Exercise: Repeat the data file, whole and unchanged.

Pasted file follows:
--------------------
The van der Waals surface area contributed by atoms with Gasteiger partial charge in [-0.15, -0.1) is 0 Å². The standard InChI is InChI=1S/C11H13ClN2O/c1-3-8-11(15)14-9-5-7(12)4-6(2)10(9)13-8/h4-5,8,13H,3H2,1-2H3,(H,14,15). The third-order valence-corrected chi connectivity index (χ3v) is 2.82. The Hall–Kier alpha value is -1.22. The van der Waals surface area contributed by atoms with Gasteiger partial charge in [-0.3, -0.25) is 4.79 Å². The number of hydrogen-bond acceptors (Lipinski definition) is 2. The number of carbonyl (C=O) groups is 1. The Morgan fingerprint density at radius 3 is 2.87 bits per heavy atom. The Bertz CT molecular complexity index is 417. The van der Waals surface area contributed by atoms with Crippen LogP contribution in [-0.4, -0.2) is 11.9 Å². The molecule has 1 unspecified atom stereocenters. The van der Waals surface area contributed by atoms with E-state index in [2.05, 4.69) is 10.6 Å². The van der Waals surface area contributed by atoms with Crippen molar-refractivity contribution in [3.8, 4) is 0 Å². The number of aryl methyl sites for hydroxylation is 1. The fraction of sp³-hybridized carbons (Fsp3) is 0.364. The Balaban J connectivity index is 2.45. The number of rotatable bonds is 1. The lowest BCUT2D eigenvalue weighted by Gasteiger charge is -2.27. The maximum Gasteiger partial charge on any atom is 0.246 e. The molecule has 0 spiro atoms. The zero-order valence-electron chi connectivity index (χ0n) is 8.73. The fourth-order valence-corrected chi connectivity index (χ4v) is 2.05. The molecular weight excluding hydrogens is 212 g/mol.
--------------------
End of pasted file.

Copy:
The van der Waals surface area contributed by atoms with Gasteiger partial charge in [-0.15, -0.1) is 0 Å². The standard InChI is InChI=1S/C11H13ClN2O/c1-3-8-11(15)14-9-5-7(12)4-6(2)10(9)13-8/h4-5,8,13H,3H2,1-2H3,(H,14,15). The third-order valence-corrected chi connectivity index (χ3v) is 2.82. The Hall–Kier alpha value is -1.22. The van der Waals surface area contributed by atoms with Gasteiger partial charge in [-0.3, -0.25) is 4.79 Å². The number of hydrogen-bond acceptors (Lipinski definition) is 2. The number of carbonyl (C=O) groups is 1. The Morgan fingerprint density at radius 3 is 2.87 bits per heavy atom. The Bertz CT molecular complexity index is 417. The van der Waals surface area contributed by atoms with Crippen LogP contribution in [-0.4, -0.2) is 11.9 Å². The molecule has 1 unspecified atom stereocenters. The van der Waals surface area contributed by atoms with E-state index in [2.05, 4.69) is 10.6 Å². The van der Waals surface area contributed by atoms with Crippen molar-refractivity contribution in [3.8, 4) is 0 Å². The number of aryl methyl sites for hydroxylation is 1. The fraction of sp³-hybridized carbons (Fsp3) is 0.364. The Balaban J connectivity index is 2.45. The number of rotatable bonds is 1. The lowest BCUT2D eigenvalue weighted by Gasteiger charge is -2.27. The maximum Gasteiger partial charge on any atom is 0.246 e. The molecule has 0 spiro atoms. The zero-order valence-electron chi connectivity index (χ0n) is 8.73. The fourth-order valence-corrected chi connectivity index (χ4v) is 2.05. The molecular weight excluding hydrogens is 212 g/mol.